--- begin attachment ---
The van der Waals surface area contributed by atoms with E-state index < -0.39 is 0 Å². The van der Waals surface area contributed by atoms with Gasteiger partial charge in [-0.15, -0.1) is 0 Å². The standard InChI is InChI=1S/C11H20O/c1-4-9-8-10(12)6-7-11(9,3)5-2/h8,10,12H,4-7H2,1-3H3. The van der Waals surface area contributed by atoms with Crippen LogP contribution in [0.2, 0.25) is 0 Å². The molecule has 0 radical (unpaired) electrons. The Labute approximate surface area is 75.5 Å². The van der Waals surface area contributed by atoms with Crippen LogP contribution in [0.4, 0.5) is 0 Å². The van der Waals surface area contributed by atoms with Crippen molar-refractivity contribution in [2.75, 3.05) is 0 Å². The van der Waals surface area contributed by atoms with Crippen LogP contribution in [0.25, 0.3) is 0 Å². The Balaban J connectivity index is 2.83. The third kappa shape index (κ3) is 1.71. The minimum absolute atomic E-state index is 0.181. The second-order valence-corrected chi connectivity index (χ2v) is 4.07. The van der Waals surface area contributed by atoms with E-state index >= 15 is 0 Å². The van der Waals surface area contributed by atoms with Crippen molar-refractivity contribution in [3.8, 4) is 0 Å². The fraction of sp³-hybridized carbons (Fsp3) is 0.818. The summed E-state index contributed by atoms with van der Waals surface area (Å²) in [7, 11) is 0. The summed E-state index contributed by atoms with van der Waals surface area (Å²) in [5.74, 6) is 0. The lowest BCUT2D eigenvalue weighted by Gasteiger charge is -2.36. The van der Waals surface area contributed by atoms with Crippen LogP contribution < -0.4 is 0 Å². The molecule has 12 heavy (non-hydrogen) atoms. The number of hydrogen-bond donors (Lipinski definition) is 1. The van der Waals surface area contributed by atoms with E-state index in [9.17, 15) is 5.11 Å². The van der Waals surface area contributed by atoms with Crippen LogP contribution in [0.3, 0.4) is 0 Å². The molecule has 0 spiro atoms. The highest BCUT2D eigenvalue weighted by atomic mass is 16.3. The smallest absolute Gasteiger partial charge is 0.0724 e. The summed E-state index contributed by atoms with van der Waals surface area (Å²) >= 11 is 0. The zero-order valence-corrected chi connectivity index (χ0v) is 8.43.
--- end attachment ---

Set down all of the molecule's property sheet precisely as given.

The van der Waals surface area contributed by atoms with E-state index < -0.39 is 0 Å². The van der Waals surface area contributed by atoms with Gasteiger partial charge in [-0.15, -0.1) is 0 Å². The standard InChI is InChI=1S/C11H20O/c1-4-9-8-10(12)6-7-11(9,3)5-2/h8,10,12H,4-7H2,1-3H3. The van der Waals surface area contributed by atoms with Crippen LogP contribution in [0.2, 0.25) is 0 Å². The molecule has 0 radical (unpaired) electrons. The Labute approximate surface area is 75.5 Å². The van der Waals surface area contributed by atoms with Crippen LogP contribution in [0.4, 0.5) is 0 Å². The van der Waals surface area contributed by atoms with Crippen molar-refractivity contribution in [2.75, 3.05) is 0 Å². The van der Waals surface area contributed by atoms with Crippen LogP contribution in [0.25, 0.3) is 0 Å². The Balaban J connectivity index is 2.83. The third kappa shape index (κ3) is 1.71. The minimum absolute atomic E-state index is 0.181. The second-order valence-corrected chi connectivity index (χ2v) is 4.07. The van der Waals surface area contributed by atoms with E-state index >= 15 is 0 Å². The van der Waals surface area contributed by atoms with Crippen molar-refractivity contribution in [3.8, 4) is 0 Å². The fraction of sp³-hybridized carbons (Fsp3) is 0.818. The summed E-state index contributed by atoms with van der Waals surface area (Å²) in [7, 11) is 0. The summed E-state index contributed by atoms with van der Waals surface area (Å²) in [5.74, 6) is 0. The lowest BCUT2D eigenvalue weighted by Gasteiger charge is -2.36. The van der Waals surface area contributed by atoms with Crippen LogP contribution < -0.4 is 0 Å². The molecule has 12 heavy (non-hydrogen) atoms. The number of hydrogen-bond donors (Lipinski definition) is 1. The van der Waals surface area contributed by atoms with E-state index in [9.17, 15) is 5.11 Å². The van der Waals surface area contributed by atoms with Crippen LogP contribution in [0.3, 0.4) is 0 Å². The molecule has 0 spiro atoms. The highest BCUT2D eigenvalue weighted by atomic mass is 16.3. The smallest absolute Gasteiger partial charge is 0.0724 e. The summed E-state index contributed by atoms with van der Waals surface area (Å²) >= 11 is 0. The zero-order valence-corrected chi connectivity index (χ0v) is 8.43.